My favorite way to implement asserts is to record both the program counter and the link register within the macro. This provides the following benefits:

  • Each assert consumes a fixed number of bytes, no matter the filepath, filename, or number of asserts per file.
  • By capturing both the PC and LR, we can get an extra frame in our ‘backtrace’.
  • If we really wanted to micro-optimize, we can choose not to record the LR and save a couple more bytes.

Below we define two macros, GET_LR() and GET_PC(), to retrieve the registers pc and lr respectively.

#define GET_LR() __builtin_return_address(0)
// This is ARM and GCC specific syntax
#define GET_PC(_a) __asm volatile ("mov %0, pc" : "=r" (_a))

#define MY_ASSERT_RECORD()     \
  do {                         \
    void *pc;                  \
    GET_PC(pc);                \
    const void *lr = GET_LR(); \
    my_assert(pc, lr);         \
  } while (0)

#define MY_ASSERT(exp)         \
  do {                         \
    if (!(exp)) {              \
      MY_ASSERT_RECORD();      \
    }                          \
  } while (0)

In our my_assert implementation, we then record the two register values in our struct. Since we aren’t storing the file or line number information directly in our firmware, we can also save RAM and flash space. This could allow us to store many more asserts in our logs!

void my_assert(uint32_t *pc, uint32_t *lr) {
  // File and line deliberately left empty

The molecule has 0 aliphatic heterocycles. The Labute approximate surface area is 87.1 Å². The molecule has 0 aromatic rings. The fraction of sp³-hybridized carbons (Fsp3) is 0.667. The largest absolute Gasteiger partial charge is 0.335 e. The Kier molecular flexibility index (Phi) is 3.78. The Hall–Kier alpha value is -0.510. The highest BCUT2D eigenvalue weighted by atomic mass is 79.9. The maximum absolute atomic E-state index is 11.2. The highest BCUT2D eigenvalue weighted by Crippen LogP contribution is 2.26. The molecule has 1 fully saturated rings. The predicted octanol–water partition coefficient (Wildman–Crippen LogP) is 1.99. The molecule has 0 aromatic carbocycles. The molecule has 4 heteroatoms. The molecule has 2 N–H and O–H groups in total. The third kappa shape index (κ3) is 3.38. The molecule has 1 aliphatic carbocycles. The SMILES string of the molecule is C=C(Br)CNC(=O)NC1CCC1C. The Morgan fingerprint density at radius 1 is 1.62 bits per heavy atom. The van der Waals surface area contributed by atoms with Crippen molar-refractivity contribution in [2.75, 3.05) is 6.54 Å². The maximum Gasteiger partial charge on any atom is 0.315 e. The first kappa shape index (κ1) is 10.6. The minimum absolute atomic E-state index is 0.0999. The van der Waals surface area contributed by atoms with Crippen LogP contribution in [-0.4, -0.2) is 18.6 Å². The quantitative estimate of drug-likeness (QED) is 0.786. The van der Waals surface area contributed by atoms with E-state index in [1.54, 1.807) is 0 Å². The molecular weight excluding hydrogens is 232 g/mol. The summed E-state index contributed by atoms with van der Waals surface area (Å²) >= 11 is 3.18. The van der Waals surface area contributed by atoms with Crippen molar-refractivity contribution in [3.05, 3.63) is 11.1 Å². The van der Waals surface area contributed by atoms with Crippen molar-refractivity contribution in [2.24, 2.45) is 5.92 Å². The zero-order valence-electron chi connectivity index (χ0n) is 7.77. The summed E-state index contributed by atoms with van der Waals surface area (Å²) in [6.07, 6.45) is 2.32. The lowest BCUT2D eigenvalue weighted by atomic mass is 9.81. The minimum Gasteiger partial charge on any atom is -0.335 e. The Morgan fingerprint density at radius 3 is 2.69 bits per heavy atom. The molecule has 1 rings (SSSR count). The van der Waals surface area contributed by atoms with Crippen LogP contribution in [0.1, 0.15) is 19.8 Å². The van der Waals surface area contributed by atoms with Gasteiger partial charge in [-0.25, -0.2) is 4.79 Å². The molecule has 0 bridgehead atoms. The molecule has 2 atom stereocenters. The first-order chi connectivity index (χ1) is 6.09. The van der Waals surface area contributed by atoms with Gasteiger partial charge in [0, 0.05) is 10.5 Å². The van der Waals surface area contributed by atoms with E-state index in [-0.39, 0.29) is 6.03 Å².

g_assert_info.pc = (uint32_t)pc;
  g_assert_info.lr = (uint32_t)lr;
  __asm("bkpt 5");
}

The drawback to this approach is that we’ll have to use addr2line or a similar tool to go from our register values to the file and line information, but this can be added to a simple script and used by the entire team with ease.

$ arm-elf-linux-addr2line --exe build/nrf52.elf 0x2250
/Users/tyler/dev/memfault/interrupt/example/debugging-asserts/impls/assert5.c:13

NOTE: Compiler optimizations such as function inlining may result in different asserts being merged together, which will produce confusing results. One way to mitigate this is to also pass in the __LINE__ information to the assert to make every my_assert call unique.

Extracted Information

We can use addr2line on both the PC and LR to find the file and line number of the assert hit, as well as caller’s file and line number.

Code Size Differences

Why did we compile in FreeRTOS to our examples? Because we can now check out the differences in code sizes between our different assert implementations by hooking up our MY_ASSERT macro to the FreeRTOS configASSERT macro.

Below are the results for compiling with -O0 or -Os while only keeping in the FreeRTOS asserts (removing those from assert_path_A and assert_path_B)

Assert Impl # -Os CFLAG (B) Delta
None 17711  
#1 (Default) 43477 +25766
#3 19404 +1693
#4 18845 +1134
#5 18519 +808

As one can see, there are significant code size wins over the standard __FILE__ assert implementations used by the common embedded platforms by using the __FILENAME__ approach, or by capturing the PC/LR registers on assert.

Closing

We as embedded developers should be using every tool in the toolbox to help us and our teams ship rock solid code, firmware, and embedded products. Asserts are only one piece of this puzzle, and they need to be paired with solid debugging infrastructure such as logging, postmortem backtrace and coredump collection, and automated analysis of these diagnostics.

See anything you’d like to change? Submit a pull request or open an issue at Github

Tyler Hoffman has worked on the embedded software teams at Pebble and Fitbit. He is now a founder at Memfault.